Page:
[This is my column in the Aug. 14 issue of The Commercial Review.]
The Little League World Series begins today.
While it may not mean much to most people, I try to catch as much of the action on ESPN as I can.
Aside from making it to the professional ranks, playing in the LLWS was a dream of mine as a child.
It was the world’s stage for baseball players 11 to 13 years old.
I remember watching the 1998 series as a 12-year-old and being slightly upset I wasn’t a participant. But at least I got to see kids my age do what I had dreamed of doing.
The tournament that year included a team from Michigan. It didn’t fare very well in Williamsport, Pa., but I was excited because at least my state was represented.
As it turns out, the 1998 LLWS was all about the team from Toms River, N.J. It had current Cincinnati Reds player Todd Frazier and it beat a team from Japan to claim the first championship for a U.S. team in five years.
I remember starting baseball the next season talking with my friends about wanting to be just like Toms River. We wanted to make it all the way to Williamsport and keep the championship in the United States.
Much to my chagrin, it never happened. It would be four more years before another American team was crowned champion of the international tournament.
In 2001, the tournament featured quite possibly the most dominant pitcher it has ever seen — Danny Almonte from Bronx, N.Y. The left-hander struck out 62 of the 72 batters he faced at Williamsport. He also threw the first perfect game at the LLWS in more than four decades.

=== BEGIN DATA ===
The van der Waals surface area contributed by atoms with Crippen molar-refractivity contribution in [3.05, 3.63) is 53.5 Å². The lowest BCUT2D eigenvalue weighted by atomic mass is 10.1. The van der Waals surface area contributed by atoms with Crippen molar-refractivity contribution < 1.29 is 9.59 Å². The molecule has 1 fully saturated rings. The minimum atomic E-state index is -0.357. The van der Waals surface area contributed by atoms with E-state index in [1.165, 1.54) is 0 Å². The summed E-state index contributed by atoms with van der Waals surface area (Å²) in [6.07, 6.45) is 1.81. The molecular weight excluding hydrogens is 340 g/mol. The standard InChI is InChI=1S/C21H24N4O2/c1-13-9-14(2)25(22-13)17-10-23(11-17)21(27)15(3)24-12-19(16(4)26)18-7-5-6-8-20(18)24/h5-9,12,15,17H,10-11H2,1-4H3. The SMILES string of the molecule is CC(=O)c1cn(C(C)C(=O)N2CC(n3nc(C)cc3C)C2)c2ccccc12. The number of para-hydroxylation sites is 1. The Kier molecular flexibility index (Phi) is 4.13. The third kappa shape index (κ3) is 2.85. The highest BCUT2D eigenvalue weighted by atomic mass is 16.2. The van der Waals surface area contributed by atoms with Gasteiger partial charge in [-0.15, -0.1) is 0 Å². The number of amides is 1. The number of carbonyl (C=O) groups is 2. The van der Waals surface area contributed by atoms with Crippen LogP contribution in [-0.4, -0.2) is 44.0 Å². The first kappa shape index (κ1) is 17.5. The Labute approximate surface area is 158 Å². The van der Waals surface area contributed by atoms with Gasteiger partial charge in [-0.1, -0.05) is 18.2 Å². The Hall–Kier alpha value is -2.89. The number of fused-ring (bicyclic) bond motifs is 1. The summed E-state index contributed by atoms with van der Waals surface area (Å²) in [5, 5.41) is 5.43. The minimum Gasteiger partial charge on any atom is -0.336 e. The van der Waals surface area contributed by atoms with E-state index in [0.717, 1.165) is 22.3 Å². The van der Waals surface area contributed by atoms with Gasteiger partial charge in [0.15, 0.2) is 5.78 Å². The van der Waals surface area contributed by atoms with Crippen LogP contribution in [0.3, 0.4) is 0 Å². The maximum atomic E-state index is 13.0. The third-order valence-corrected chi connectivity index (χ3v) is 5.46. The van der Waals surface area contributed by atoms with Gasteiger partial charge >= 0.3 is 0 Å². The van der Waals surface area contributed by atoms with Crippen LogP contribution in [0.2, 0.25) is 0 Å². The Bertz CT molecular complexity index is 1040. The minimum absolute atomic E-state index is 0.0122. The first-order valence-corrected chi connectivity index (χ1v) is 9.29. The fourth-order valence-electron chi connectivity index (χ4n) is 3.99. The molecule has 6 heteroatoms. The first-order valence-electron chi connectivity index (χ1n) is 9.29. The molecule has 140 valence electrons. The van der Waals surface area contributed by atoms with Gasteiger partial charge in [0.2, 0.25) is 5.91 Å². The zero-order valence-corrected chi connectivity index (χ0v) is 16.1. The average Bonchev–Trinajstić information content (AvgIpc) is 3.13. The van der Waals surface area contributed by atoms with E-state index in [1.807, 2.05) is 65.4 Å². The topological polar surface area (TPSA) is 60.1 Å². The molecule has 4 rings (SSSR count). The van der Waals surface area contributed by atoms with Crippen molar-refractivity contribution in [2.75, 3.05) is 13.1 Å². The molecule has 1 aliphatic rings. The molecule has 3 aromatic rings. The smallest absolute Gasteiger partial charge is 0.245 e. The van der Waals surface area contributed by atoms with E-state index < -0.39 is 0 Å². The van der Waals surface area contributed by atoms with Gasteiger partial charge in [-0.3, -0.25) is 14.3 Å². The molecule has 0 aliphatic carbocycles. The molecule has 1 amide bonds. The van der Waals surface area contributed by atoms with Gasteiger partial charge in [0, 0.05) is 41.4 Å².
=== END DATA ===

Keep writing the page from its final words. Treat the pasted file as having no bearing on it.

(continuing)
The problem with Almonte — who was born in the Dominican Republic — is he was actually 14 years old, two years older than his parents alleged him to be.
The idea parents will do whatever it takes for their children to win was a blow to the tournament and to the sport. ESPN’s Jim Caple called Almonte’s father Felipe “the worst stereotype of the Little League parent sprung to life.”
Almonte’s team was forced to vacate all of its wins, Felipe was banned for life from Little League competition and the league president was banned as well.
But despite the controversy more than a decade ago, the tournament for children is still fun to watch.
The skill level is something to admire. They’re barely teenagers and they have impeccable athletic ability for someone their age.
I don’t recall having the wherewithal to do some of the things they do. The recent domination by Mo’Ne Davis is just another reason to watch.
Davis, who is the first girl to play in the LLWS in more than a decade, tossed a three-hitter Sunday to lead her Taney Youth Baseball Association Little League team to an 8-0 victory over a team from Delaware in the Mid-Atlantic Regional championship game. She struck out a half dozen in the win.
Davis won’t be the only girl represented in the tournament this year though. South Vancouver Little League’s Emma March will represent Canada, and it will be just the third time two girls will play in the same championship series.
There are many different storylines to this year’s tournament aside from Davis and March. Exactly how good is the Jackie Robinson West team from Chicago? Can any of the American teams bring the title back to the United States, or will Japan win for the third year in a row?
Those are just a few.
But no matter what happens, I will be sure to watch.
If only we had a TV in the office.